Matthews Mortuary Celebrates 75 Years

Writer / Christy Heitger-Ewing
Photographer / Amy Payne

Matthews MortuaryDuring high school, Keith Matthews, Matthews Mortuary founder, didn’t earn extra bucks as a soda jerk in the local drugstore. Instead, he worked at a funeral home. After high school, he attended Central Normal College in Danville before going to mortuary school. When World War II broke out at the end of his mortuary schooling, his instructors graduated the class, gave them licenses, and said, “Off to war you go,” according to Keith’s son Steven.

Keith came back after four years in the Pacific, and went back to work at the funeral home where he had been working prior to the war. While there, he met Roy Jones of Pittsboro, and the two men decided to open their own mortuary in Brownsburg. In June of 1946, the pair bought the undertaker establishment of Evans & Webb, which operated out of a storefront location on 8 East Main Street.

“No funerals were held in that store,” Steven says. “Back then, funerals were in homes or churches.”

Roy and Keith, both 24, purchased a two-story house at 402 East Main Street, which at that time was owned by the Brownsburg American Legion. The week Steven was born, Jones and Matthews Mortuary opened, making the pair the youngest funeral directors in the state of Indiana to own their own funeral home. For a short time after opening, Keith and Roy also ran a clothing store in Brownsburg, but it was too difficult to sustain both businesses so they chose to focus on the mortuary.

Both men and their families lived above the funeral home. This included Keith and his wife, Steven and his brother, as well as Roy and his wife. When both wives became pregnant there simply wasn’t enough room, so Roy’s family bought a house across the street.

“Our family continued to live above the funeral home until I was 10,” says Steven, who always planned to attend mortuary school and help his father with the business.

Life played on repeat when, after graduating from Wabash College, Steven was drafted into the Army and served two years, mostly in Germany. When he got out of the service in 1970, he officially started working with his dad and began mortuary college.

Steven’s son Jason’s journey is a somewhat different story.

“In high school, I was convinced that this was the last thing I was going to do,” says Jason, who had aspirations of becoming a teacher.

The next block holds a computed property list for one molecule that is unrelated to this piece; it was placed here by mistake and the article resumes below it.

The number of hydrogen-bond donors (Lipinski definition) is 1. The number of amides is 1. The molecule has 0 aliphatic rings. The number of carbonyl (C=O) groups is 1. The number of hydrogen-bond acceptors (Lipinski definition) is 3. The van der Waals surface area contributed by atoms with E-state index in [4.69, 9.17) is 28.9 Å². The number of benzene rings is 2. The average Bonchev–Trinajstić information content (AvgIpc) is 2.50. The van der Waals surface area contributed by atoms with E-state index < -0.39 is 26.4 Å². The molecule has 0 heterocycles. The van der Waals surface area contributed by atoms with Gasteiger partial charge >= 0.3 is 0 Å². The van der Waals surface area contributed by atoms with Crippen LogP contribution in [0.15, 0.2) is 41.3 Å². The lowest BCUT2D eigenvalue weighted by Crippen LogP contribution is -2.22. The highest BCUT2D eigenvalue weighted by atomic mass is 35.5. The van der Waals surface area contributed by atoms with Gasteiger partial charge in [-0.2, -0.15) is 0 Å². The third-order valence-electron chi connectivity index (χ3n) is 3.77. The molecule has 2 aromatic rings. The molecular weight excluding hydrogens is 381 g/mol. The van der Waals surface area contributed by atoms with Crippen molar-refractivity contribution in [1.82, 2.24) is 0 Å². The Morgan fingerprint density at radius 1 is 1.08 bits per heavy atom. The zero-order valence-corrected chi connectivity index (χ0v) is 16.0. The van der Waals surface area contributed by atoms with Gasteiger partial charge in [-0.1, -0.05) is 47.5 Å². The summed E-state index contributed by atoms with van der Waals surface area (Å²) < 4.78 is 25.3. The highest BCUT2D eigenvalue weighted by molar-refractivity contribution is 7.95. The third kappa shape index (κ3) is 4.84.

He had a change of heart, however, during his sophomore year at Ball State, when one of his high school friends died suddenly.

Matthews Mortuary“That was a turning point for me because I came back here to attend services at Matthews Mortuary and got to see what my dad and granddad did, and what their service meant for people,” Jason says. “That changed my path.”

Though he still graduated with a teaching degree and briefly taught elementary school in Brownsburg, he went to mortuary school and got licensed in 1996. He’s been part of the family business ever since, making it a three-generation business.

All three men – Keith, Steven and Jason – got into the profession because, as Keith says, they have “a respect for the deceased and want to care for the living.” Plus, they enjoy providing a service for those in their community – a community the Matthews family has been part of for decades.

“It used to be that we knew every family we served,” says Steven, noting that when his dad started the business 75 years ago, the population of Brownsburg was 1,200. “As a kid, we knew everybody’s license plate numbers.”

Through the years Matthews Mortuary expanded several times. In 1952, Keith and Roy added a chapel onto the west side, then enclosed the front. Once Steven returned from military service, they put a garage on the back, bought a house next door, tore it down, and added more chapel space on the other side. After three major add-ons, they eventually outgrew the building. In 2002, after 56 years at the Main Street location, they bought a two-acre lot at Northfield Drive and 56th Street, and built a 12,000-square-foot, state-of-the-art facility that includes large visitation rooms, a casket selection room, a public lounge, chapels and a flower room.